The reaction of aldehydes and ketones with ammonia or 1º-amines forms imine derivatives, also known as Schiff bases, (compounds having a C=N function). This reaction plays an important role in the synthesis of 2º-amines, as discussed earlier. Water is eliminated in the reaction, which is acid-catalyzed and reversible in the same sense as acetal formation.
An addition-elimination mechanism for this reaction was proposed, and an animation showing this mechanism is activated by the button.
Imines are sometimes difficult to isolate and purify due to their sensitivity to hydrolysis. Consequently, other reagents of the type Y–NH2 have been studied, and found to give stable products (R2C=N–Y) useful in characterizing the aldehydes and ketones from which they are prepared. Some of these reagents are listed in the following table, together with the structures and names of their carbonyl reaction products. An interesting aspect of these carbonyl derivatives is that stereoisomers are possible when the R-groups of the carbonyl reactant are different. Thus, benzaldehyde forms two stereoisomeric oximes, a low-melting isomer, having the hydroxyl group cis to the aldehyde hydrogen (called syn), and a higher melting isomer in which the hydroxyl group and hydrogen are trans (the anti isomer). At room temperature or below the configuration of the double-bonded nitrogen atom is apparently fixed in one trigonal shape, unlike the rapidly interconverting pyramidal configurations of the sp3 hybridized amines.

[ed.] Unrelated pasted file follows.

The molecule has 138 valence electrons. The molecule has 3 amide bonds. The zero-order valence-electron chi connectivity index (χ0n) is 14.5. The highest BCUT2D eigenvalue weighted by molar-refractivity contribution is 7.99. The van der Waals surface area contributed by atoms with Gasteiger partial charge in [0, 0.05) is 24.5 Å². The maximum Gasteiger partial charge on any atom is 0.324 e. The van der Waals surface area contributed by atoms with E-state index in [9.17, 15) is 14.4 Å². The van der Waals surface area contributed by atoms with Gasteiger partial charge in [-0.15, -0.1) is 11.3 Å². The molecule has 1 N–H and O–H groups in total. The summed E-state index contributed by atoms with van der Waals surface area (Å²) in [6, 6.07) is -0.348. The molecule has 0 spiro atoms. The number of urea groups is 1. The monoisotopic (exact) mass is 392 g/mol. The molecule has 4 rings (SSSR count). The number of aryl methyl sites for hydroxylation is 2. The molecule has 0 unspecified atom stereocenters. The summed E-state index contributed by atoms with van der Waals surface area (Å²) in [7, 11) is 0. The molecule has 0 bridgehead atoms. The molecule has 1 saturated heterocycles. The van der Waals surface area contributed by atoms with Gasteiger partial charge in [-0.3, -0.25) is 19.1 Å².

With the exception of unsubstituted hydrazones, these derivatives are easily prepared and are often crystalline solids - even when the parent aldehyde or ketone is a liquid. Since melting points can be determined more quickly and precisely than boiling points, derivatives such as these are useful for comparison and identification of carbonyl compounds. If the aromatic ring of phenylhydrazine is substituted with nitro groups at the 2- & 4-positions, the resulting reagent and the hydrazone derivatives it gives are strongly colored, making them easy to identify. It should be noted that although semicarbazide has two amino groups (–NH2) only one of them is a reactive amine. The other is amide-like and is deactivated by the adjacent carbonyl group.
The rate at which these imine-like compounds are formed is generally greatest near a pH of 5, and drops at higher and lower pH's. This agrees with a general acid catalysis in which the conjugate acid of the carbonyl reactant combines with a free amino group, as shown in the above animation. At high pH there will be a vanishingly low concentration of the carbonyl conjugate acid, and at low pH most of the amine reactant will be tied up as its ammonium conjugate acid. With the exception of imine formation itself, most of these derivatization reactions do not require active removal of water (not shown as a product in the previous equations). The reactions are reversible, but equilibrium is not established instantaneously and the products often precipitate from solution as they are formed.